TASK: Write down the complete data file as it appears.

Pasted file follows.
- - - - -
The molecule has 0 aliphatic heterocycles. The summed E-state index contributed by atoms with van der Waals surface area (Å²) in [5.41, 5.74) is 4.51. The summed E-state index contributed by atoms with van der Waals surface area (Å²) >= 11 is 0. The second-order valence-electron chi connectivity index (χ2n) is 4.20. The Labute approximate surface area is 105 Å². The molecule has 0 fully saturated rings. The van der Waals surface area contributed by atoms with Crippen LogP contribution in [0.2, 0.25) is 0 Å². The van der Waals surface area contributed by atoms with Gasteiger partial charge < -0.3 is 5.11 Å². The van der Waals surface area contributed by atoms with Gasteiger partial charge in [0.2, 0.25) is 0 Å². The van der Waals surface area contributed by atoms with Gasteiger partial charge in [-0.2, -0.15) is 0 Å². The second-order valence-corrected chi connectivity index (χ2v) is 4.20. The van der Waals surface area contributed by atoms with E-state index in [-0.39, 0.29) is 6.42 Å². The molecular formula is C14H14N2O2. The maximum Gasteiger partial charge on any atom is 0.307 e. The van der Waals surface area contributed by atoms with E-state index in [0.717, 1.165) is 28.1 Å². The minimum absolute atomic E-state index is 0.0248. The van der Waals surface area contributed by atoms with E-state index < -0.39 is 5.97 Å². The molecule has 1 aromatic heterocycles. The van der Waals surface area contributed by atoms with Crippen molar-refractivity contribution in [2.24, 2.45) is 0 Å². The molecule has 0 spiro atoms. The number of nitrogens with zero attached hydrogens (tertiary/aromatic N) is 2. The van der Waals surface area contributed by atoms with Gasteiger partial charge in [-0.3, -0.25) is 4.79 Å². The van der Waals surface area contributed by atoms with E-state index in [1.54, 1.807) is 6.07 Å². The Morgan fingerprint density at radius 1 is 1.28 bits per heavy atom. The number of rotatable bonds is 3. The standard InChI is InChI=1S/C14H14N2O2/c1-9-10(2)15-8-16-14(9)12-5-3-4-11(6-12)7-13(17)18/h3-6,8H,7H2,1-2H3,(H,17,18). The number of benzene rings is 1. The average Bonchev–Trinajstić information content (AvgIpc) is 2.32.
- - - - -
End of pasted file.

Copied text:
The molecule has 0 aliphatic heterocycles. The summed E-state index contributed by atoms with van der Waals surface area (Å²) in [5.41, 5.74) is 4.51. The summed E-state index contributed by atoms with van der Waals surface area (Å²) >= 11 is 0. The second-order valence-electron chi connectivity index (χ2n) is 4.20. The Labute approximate surface area is 105 Å². The molecule has 0 fully saturated rings. The van der Waals surface area contributed by atoms with Crippen LogP contribution in [0.2, 0.25) is 0 Å². The van der Waals surface area contributed by atoms with Gasteiger partial charge < -0.3 is 5.11 Å². The van der Waals surface area contributed by atoms with Gasteiger partial charge in [0.2, 0.25) is 0 Å². The van der Waals surface area contributed by atoms with Gasteiger partial charge in [-0.2, -0.15) is 0 Å². The second-order valence-corrected chi connectivity index (χ2v) is 4.20. The van der Waals surface area contributed by atoms with E-state index in [-0.39, 0.29) is 6.42 Å². The molecular formula is C14H14N2O2. The maximum Gasteiger partial charge on any atom is 0.307 e. The van der Waals surface area contributed by atoms with E-state index in [0.717, 1.165) is 28.1 Å². The minimum absolute atomic E-state index is 0.0248. The van der Waals surface area contributed by atoms with E-state index < -0.39 is 5.97 Å². The molecule has 1 aromatic heterocycles. The van der Waals surface area contributed by atoms with Crippen molar-refractivity contribution in [2.24, 2.45) is 0 Å². The molecule has 0 spiro atoms. The number of nitrogens with zero attached hydrogens (tertiary/aromatic N) is 2. The van der Waals surface area contributed by atoms with Gasteiger partial charge in [-0.3, -0.25) is 4.79 Å². The van der Waals surface area contributed by atoms with E-state index in [1.54, 1.807) is 6.07 Å². The Morgan fingerprint density at radius 1 is 1.28 bits per heavy atom. The number of rotatable bonds is 3. The standard InChI is InChI=1S/C14H14N2O2/c1-9-10(2)15-8-16-14(9)12-5-3-4-11(6-12)7-13(17)18/h3-6,8H,7H2,1-2H3,(H,17,18). The number of benzene rings is 1. The average Bonchev–Trinajstić information content (AvgIpc) is 2.32.